A veritable who’s who of Hollywood A-listers are fighting for money owed to them ahead of the sale of The Weinstein Company (TWC).
As The Weinstein Company accepts bids to take over its assets, stars are making their objections to the proposed sale over everything from royalties to back-end profit deals known in court. The bankrupt company’s assets are expected to fetch upwards of $300 million.
Brad Pitt, Jennifer Lawrence, Jake Gyllenhaal, Meryl Streep, Leonardo DiCaprio, Rachel McAdams, John Cusack, Kevin Smith, Stephen King, Bill Murray, Heidi Klum, David O. Russell, Julia Roberts and Wes Craven are among those who have filed individual claims in court arguing they are still owed profits from TWC.
The Hollywood heavyweights allege TWC owes them money for films they did with several accusers claiming the company failed to provide them with accounting for several years, so they aren’t even sure exactly how much they are owed.
Even Harvey Weinstein has filed a claim against the sale, noting in court documents he is owed funds “which are related to theatre, production and movie rights which he owns (whether directly or through related entities) or for payments for which he deferred from prior years.”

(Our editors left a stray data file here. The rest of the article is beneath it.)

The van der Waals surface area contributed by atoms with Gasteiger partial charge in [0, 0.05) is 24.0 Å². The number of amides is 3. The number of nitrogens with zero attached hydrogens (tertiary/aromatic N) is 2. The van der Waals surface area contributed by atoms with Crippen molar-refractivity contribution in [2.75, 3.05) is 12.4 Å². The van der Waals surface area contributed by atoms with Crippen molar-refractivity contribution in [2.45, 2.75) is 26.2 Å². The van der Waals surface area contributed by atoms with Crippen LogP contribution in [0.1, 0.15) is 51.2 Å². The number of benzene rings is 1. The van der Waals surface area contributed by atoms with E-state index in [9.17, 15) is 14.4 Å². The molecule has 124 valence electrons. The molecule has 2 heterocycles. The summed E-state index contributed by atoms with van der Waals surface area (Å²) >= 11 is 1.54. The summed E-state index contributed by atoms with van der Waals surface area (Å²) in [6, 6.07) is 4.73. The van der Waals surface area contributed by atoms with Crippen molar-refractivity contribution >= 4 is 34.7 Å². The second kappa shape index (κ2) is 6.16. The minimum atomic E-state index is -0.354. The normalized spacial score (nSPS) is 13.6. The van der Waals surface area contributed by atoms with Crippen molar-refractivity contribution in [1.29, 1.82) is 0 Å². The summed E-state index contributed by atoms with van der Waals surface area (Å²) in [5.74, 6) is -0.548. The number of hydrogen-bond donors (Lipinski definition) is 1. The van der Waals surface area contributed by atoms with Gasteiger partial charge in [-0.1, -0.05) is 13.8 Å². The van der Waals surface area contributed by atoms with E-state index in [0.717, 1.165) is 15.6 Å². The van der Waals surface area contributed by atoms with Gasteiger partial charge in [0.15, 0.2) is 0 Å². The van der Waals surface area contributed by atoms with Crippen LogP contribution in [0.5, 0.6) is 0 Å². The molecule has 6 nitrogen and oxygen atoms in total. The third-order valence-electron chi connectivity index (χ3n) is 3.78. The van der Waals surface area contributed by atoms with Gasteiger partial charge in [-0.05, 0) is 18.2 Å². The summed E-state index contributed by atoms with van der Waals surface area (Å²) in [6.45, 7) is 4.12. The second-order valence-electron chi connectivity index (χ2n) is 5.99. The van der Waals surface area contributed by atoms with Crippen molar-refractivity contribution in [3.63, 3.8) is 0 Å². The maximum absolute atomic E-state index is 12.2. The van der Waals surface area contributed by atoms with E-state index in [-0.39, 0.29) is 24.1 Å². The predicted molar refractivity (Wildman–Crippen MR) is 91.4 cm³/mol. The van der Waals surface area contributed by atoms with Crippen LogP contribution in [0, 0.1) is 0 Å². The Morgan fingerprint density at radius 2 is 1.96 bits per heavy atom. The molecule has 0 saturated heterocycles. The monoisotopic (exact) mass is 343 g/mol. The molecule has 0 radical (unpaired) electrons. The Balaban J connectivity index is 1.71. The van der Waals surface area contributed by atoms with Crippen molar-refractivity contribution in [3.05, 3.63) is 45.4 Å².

The bankruptcy papers detail massive amounts of money owed to stars.
Quentin Tarantino is owed millions in royalties for his films Grindhouse/Death Proof, Inglorious Bastards, Django Unchained, and Hateful Eight and is demanding accounting be provided for all of them.
Gyllenhaal and McAdams are fighting for money owed to them for their 2015 drama Southpaw.
DiCaprio is contesting “how the winning bidder would have to pay nothing to cure a default under his acting agreement for Django Unchained,” according to Variety, while Lawrence wants to look at the accounting surrounding Silver Linings Playbook profits.
Among those looking to claim profits owed to them through back-end release deals and an accurate accounting record are Pitt for Killing Them Softly, Streep and Roberts for August: Osage County and The Giver, Craven for the Scream franchise, Cusack and King for 1408 and Smith for Clerks 2.
Netflix is also seeking nearly $2 million from The Weinstein Company for defaulted output deals.